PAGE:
Sample clearances are common standard & practice in hip-hop. The genre was essentially built upon the back of smokey Staxx recordings and cuts from James Brown, drum stabs & more. Soul singer Syl Johnson may not be the most known figure in music but when it comes to lawsuits over sample clearances, he’s a legend.

In 1993, the singer sued Cypress Hill over the uncleared sample of “It’s Because I’m Black”. Now, the veteran soul singer is going to find a hefty pay day from Kanye West & Jay-Z over “The Joy”. Originally thought to be a bonus cut on My Beautiful Dark Twisted Fantasy, the Curtis Mayfield sampled production from Pete Rock wound up as a bonus on Watch The Throne and discredited Johnson’s vocal use.

NumeroGroup, the label representing Johnson detailed the issue in a recent blog post as the process for getting Johnson’s song “Different Strokes” cleared by Def Jam & West got more convoluted as time went on.

We spent the better part of five months trying to get paid, and finally handed it to our lawyer who recommended not pursuing legal action as the song wasn’t actually being sold. Syl could have filed a more complex suit involving the use of his voice to promote the #1 album, but decided against it. Eventually Kanye was going to want to clear some other part of our catalog, and we’d get Syl his money with leverage. With only a non-binding email to solidify the terms, we began the arduous process of having the song removed from money making channels like You Tube, for which Syl was seeing nothing. We thought the song was dead and moved on. It happens all the time.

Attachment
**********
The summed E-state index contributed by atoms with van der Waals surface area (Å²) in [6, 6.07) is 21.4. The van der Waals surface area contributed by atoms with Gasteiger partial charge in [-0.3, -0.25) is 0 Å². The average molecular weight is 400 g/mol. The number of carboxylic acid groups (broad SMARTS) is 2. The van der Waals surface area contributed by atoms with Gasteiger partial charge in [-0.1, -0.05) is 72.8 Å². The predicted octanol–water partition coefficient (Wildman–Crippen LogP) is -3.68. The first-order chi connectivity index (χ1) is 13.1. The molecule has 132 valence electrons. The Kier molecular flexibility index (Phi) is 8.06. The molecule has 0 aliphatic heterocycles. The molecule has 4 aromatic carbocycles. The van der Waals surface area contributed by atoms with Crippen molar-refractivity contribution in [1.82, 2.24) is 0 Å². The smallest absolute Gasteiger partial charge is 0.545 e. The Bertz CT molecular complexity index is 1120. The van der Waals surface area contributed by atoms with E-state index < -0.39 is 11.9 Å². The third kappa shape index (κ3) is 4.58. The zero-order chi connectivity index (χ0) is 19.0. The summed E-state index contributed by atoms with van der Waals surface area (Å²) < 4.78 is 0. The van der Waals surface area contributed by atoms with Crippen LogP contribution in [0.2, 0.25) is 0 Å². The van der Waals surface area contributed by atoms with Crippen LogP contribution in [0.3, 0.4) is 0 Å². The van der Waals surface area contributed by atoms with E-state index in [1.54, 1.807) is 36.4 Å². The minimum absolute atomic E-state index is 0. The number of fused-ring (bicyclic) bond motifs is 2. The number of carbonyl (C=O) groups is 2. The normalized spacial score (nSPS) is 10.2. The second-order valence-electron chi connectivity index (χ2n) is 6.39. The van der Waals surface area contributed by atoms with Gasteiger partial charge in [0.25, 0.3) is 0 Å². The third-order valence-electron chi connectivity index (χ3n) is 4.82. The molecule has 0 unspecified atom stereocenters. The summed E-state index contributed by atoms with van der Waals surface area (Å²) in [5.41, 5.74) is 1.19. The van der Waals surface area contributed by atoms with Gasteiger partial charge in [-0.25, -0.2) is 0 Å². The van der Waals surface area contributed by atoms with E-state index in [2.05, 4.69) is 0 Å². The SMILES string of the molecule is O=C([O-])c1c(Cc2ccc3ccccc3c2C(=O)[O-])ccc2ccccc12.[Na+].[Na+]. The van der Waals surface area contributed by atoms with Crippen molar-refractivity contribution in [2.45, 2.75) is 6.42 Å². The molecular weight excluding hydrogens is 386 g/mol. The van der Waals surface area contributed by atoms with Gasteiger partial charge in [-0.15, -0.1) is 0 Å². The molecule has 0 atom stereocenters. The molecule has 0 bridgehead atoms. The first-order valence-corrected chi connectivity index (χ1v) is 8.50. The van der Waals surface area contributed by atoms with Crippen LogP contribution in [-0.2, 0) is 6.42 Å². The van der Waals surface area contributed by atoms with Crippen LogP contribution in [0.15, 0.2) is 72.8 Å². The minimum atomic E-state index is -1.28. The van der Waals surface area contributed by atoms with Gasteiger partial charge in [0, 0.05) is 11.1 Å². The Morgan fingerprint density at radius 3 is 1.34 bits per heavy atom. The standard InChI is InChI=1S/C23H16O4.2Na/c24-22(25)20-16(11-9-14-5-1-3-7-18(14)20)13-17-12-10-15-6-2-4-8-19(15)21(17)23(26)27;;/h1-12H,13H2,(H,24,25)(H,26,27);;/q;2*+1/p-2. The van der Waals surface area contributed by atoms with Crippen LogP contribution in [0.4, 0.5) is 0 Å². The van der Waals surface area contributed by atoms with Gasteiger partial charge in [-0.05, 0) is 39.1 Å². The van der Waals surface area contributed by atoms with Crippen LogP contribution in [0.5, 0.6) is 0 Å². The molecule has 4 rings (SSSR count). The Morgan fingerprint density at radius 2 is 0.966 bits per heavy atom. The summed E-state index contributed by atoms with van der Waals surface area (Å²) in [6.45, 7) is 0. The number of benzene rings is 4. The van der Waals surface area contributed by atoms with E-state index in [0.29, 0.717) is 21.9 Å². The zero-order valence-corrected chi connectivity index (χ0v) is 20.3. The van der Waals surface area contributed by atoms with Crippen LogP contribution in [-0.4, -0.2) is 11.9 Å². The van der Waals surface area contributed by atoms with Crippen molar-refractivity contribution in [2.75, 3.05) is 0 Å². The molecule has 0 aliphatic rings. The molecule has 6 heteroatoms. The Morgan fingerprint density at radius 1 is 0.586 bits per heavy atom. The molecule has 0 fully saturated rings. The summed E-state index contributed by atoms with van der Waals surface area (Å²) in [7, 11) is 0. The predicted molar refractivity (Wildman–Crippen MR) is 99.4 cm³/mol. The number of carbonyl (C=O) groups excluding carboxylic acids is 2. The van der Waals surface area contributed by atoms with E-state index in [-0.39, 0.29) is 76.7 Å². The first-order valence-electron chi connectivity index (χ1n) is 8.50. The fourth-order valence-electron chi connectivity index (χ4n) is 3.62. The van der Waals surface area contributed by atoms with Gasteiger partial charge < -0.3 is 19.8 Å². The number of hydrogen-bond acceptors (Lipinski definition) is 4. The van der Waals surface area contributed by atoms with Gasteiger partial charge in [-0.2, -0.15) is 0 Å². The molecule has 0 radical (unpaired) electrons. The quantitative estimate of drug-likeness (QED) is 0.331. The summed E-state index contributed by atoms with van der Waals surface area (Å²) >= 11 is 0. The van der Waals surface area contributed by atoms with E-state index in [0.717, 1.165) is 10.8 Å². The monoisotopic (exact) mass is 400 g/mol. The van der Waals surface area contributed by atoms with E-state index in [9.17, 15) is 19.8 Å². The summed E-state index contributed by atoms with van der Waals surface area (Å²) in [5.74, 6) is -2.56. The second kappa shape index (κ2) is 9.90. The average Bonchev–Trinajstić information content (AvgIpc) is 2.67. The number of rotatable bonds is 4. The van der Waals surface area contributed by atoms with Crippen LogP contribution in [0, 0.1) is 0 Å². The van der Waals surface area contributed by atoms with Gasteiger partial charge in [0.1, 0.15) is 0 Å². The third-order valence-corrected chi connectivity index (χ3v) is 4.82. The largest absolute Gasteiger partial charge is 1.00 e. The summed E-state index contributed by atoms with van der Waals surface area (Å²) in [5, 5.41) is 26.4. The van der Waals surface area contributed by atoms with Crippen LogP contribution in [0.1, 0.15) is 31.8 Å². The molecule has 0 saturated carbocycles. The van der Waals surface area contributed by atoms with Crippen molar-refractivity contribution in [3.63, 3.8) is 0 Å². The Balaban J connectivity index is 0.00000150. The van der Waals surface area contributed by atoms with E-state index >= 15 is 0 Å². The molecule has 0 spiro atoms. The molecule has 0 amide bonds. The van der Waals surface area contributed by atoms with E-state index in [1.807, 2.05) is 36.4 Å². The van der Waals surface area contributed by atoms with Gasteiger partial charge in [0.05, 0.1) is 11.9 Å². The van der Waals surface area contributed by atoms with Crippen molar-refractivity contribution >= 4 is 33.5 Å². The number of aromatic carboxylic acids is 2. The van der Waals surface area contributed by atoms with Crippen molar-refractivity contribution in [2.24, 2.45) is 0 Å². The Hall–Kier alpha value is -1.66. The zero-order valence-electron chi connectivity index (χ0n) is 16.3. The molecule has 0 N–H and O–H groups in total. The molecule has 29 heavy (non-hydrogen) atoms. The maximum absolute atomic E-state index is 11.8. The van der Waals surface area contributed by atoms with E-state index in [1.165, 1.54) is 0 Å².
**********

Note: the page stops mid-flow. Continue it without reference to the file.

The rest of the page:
Johnson indeed has a point to try and go after what is rightfully his. He made the song, wasn’t properly credited for it and since the album has sold like water to a drought heavy area, has all the right in the world to properly fight this. Waiting until the right moment was a smart move considering that “The Joy” wasn’t up for purchase when it was apart of the Good Fridays series but is now.

More than likely, the end result from all of this will be an out of court settlement but that’s the business with sample clearances, veterans tend to go away. Hungry producers on the other hand who’ve felt like their copy has been infringed by big name rappers on the other hand? A bit more troublesome.

[via AlLindstrom]